• Kaisa

"My Day in Beads" – Daily Examen with Beads

Updated: May 29, 2019


The making of the prayer beads can be prayer in itself, not just a preparation for prayer.

I have created a prayer guide called “My Day in Beads”. If you are my newsletter subscriber, you might have received a discovery version of the guide. After collecting feedback and experiencing the material more fully, I have made some changes to the first draft and am pleased to present Peace Beads ebook for you to purchase!


Here is some of the backstory about the prayer practice introduced with Peace Beads and tips for using it.


Ignatian Daily Examen Prayer

The Examen Prayer was first introduced by St. Ignatius of Loyola as part of his Spiritual Exercises. Today Christians around the world still practice this ancient prayer. St. Ignatius considered the Examen as a gift from God and practiced it twice a day – at noon and before going to sleep.


There are countless different versions and adaptations of the Daily Examen prayer, which is also known as “Examen of the Consciousness”. The focus, however, in all of them is to examine our day in the light of God’s loving presence in it and our responses to His guidance for us. It is like playing, “I Spy with My Little Eye… God” or imagining watching your day played back to you like a film and watching it together with God.

This is a version of the five-step Daily Examen that St. Ignatius practiced.


1. Become aware of God’s presence.

2. Review the day with gratitude.

3. Pay attention to your emotions.

4. Choose one feature of the day and pray from it.

5. Look toward tomorrow.


Why Prayer Beads?

Prayer beads have been used as prayer tools across world religions. People across centuries and world know that there is something mystical and profound about allowing not only our rational, reasoning part to engage in prayer, but also our creative, tactile and feeling being. Hands can express something that words would struggle to. Body and feelings tell more than our mind dares to think, let alone speak of! A simple act of drawing, painting, stringing or holding a bead helps us to notice our body when we pray. When we become present to our physical bodies, we open a new door for becoming present to all the realities of our life – realities where God dwells with us. Educator and scientist Maria Montessori observed,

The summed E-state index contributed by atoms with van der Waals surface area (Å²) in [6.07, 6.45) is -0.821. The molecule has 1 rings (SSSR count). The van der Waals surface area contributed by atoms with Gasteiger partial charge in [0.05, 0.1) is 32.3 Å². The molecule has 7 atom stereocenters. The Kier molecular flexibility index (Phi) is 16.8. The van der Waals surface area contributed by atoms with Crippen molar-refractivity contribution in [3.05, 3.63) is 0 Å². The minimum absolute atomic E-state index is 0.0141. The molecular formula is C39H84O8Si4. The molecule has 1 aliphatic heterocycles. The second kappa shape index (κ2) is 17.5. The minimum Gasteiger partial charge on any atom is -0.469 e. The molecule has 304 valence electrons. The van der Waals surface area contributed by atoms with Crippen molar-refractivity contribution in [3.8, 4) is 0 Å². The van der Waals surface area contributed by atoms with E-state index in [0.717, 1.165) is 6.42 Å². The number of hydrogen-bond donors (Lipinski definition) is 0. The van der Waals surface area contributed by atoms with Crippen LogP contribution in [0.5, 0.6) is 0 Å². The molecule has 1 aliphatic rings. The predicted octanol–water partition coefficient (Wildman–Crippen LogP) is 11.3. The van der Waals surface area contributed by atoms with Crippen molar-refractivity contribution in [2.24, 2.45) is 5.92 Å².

"The human hand allows the mind to reveal itself."

and,

"What the hand does the mind remembers."

Be Creative, Experiment, and Play!

Be creative with the prayers and your use of beads. Use materials and mediums that you enjoy and that connect the best with your life and its prayer rhythms. I like to draw and paint, so I often sketch “beads” in my prayer journal. I have also made a jar full of different colors and sizes of beads that I use every now and then to “renew my bead set”, which I wear around my neck at times or tie to my bag. During the day I sometimes reach for the Trust Bead that is hanging on my chest and silently surrender my worry or anxiety to God. I also typically pray with the beads in the morning although they are presented as an evening prayer. I am simply more alert and awake then!


You can create your own prayers and add beads, too. Some might want to add “breath bead” or “silence bead” in between each bead for the sake of grounding and returning of attention to God. Lovely examples of other uses of prayer beads are Martin Lönnebo’s “Pearls of Life: For the Personal Spiritual Journey“ as well as Kristen E. Vincent’s “A Bead and a Prayer: A Beginner's Guide to Protestant Prayer Beads”. The technique is not the point. The point rather is that they draw you into prayer and remind you of God’s loving presence with you in all of life. Even though I created the material for contemplative prayer, which values simplicity and reflection, you can use this only as a starting point and allow the practice to take you to new ways of praying.